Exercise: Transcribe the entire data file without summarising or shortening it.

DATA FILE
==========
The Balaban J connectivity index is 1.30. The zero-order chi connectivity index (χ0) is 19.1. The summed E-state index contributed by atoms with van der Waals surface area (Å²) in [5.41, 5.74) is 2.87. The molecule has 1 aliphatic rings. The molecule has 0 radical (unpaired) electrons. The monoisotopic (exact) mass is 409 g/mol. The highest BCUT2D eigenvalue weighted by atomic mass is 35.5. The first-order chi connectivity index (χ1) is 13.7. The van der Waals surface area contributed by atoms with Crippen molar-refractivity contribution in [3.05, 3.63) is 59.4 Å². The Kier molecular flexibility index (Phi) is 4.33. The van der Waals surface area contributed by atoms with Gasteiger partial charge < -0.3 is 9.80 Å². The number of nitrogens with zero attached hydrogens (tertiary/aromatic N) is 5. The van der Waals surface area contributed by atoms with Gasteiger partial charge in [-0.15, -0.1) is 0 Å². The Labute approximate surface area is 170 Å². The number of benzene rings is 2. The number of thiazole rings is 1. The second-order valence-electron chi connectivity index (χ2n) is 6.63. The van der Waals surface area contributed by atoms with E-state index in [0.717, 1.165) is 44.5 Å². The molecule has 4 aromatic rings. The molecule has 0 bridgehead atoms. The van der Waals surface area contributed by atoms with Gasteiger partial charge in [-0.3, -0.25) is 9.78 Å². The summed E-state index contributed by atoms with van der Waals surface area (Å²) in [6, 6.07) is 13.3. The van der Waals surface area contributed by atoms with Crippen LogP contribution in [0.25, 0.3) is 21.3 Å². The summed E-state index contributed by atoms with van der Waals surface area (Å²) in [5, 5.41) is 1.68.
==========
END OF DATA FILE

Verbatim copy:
The Balaban J connectivity index is 1.30. The zero-order chi connectivity index (χ0) is 19.1. The summed E-state index contributed by atoms with van der Waals surface area (Å²) in [5.41, 5.74) is 2.87. The molecule has 1 aliphatic rings. The molecule has 0 radical (unpaired) electrons. The monoisotopic (exact) mass is 409 g/mol. The highest BCUT2D eigenvalue weighted by atomic mass is 35.5. The first-order chi connectivity index (χ1) is 13.7. The van der Waals surface area contributed by atoms with Crippen molar-refractivity contribution in [3.05, 3.63) is 59.4 Å². The Kier molecular flexibility index (Phi) is 4.33. The van der Waals surface area contributed by atoms with Gasteiger partial charge < -0.3 is 9.80 Å². The number of nitrogens with zero attached hydrogens (tertiary/aromatic N) is 5. The van der Waals surface area contributed by atoms with Gasteiger partial charge in [-0.15, -0.1) is 0 Å². The Labute approximate surface area is 170 Å². The number of benzene rings is 2. The number of thiazole rings is 1. The second-order valence-electron chi connectivity index (χ2n) is 6.63. The van der Waals surface area contributed by atoms with E-state index in [0.717, 1.165) is 44.5 Å². The molecule has 4 aromatic rings. The molecule has 0 bridgehead atoms. The van der Waals surface area contributed by atoms with Gasteiger partial charge in [-0.3, -0.25) is 9.78 Å². The summed E-state index contributed by atoms with van der Waals surface area (Å²) in [6, 6.07) is 13.3. The van der Waals surface area contributed by atoms with Crippen LogP contribution in [0.25, 0.3) is 21.3 Å². The summed E-state index contributed by atoms with van der Waals surface area (Å²) in [5, 5.41) is 1.68.